Using State Space Representation to Solve a System of ODEs

Hello,

I'm looking to set up a system of ODE's into a state space form so that I can run some numeric simulations. I simplified the equations to demonstrate the issue that I'm having. Consider the following set of ordinary differential equations

My initial though was to define a state vector as and the two equations are put into matrix form as

However, the matrix on the left hand side is singular and even after trying algebraic manipulations the simulations results aren't what would be expected.

If we introduce a new variable, call it y, and set it equal to , i.e. , then the above equations can be changed to

Defining a the following state vector we can easily see that the above can be written in matrix form as

The above formulation appears to yield the correct simulation results, and intuitively looks better (i.e. looks like a classic state space instead of derived first).

I'm looking for a solid mathematical reason to introduce the y variable...particularly since these equations will get more complicated, and determining the number of state variables needs to be more tractable than "Well...you can tell you need another equation". If anyone has any good material I can look at that discusses determining the number of state variables necessary (number should be unique, but actual states are not) or any explanations they'd be greatly appreciated.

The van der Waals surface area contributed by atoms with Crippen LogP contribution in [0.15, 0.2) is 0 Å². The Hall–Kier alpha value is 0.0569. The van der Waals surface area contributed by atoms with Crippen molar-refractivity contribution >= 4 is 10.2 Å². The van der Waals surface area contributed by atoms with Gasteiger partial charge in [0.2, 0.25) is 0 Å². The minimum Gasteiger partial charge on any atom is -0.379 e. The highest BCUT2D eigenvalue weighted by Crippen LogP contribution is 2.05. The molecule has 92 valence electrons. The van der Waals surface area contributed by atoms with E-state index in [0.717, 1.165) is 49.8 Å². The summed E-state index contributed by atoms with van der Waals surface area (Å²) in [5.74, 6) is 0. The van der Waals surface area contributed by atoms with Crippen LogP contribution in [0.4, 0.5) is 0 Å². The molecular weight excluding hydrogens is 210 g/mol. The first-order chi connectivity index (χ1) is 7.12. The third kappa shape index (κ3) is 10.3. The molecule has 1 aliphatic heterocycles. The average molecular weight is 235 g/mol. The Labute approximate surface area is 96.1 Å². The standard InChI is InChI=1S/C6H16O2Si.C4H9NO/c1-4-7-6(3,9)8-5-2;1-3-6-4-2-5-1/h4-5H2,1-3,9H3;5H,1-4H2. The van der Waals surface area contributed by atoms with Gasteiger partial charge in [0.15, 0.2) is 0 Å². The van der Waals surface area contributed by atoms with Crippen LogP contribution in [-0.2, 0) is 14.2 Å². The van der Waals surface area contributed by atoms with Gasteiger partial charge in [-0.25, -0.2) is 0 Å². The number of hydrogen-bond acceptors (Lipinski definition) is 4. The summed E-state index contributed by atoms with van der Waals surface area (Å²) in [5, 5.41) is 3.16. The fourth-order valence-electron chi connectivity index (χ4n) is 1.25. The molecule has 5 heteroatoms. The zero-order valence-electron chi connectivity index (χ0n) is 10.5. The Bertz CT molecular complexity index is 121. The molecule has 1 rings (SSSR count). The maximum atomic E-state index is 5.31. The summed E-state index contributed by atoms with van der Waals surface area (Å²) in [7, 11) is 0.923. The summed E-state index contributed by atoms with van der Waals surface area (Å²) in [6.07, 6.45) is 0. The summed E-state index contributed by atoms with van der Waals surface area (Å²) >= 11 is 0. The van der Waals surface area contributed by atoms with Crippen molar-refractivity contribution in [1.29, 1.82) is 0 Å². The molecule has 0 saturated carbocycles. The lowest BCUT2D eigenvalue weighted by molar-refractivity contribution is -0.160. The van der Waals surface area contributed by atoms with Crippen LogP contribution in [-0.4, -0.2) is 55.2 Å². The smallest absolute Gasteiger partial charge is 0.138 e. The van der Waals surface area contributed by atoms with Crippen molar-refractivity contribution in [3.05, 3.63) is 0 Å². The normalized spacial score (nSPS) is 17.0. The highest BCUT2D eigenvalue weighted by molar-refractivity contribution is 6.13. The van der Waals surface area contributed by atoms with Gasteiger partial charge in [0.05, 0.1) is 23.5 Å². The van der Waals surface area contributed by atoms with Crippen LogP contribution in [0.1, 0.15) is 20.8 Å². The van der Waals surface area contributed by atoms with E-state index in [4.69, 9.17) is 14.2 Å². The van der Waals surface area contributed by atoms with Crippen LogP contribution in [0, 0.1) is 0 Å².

Brad

Re: Using State Space Representation to Solve a System of ODEs

Hm... I guess a little clarification is that I'm looking for good references on deriving state space equations from a system of ODE's. My next step up in complexity of equations look something like this

and I currently have no tractable way to putting these into state space representation.

Re: Using State Space Representation to Solve a System of ODEs

I think your first equation is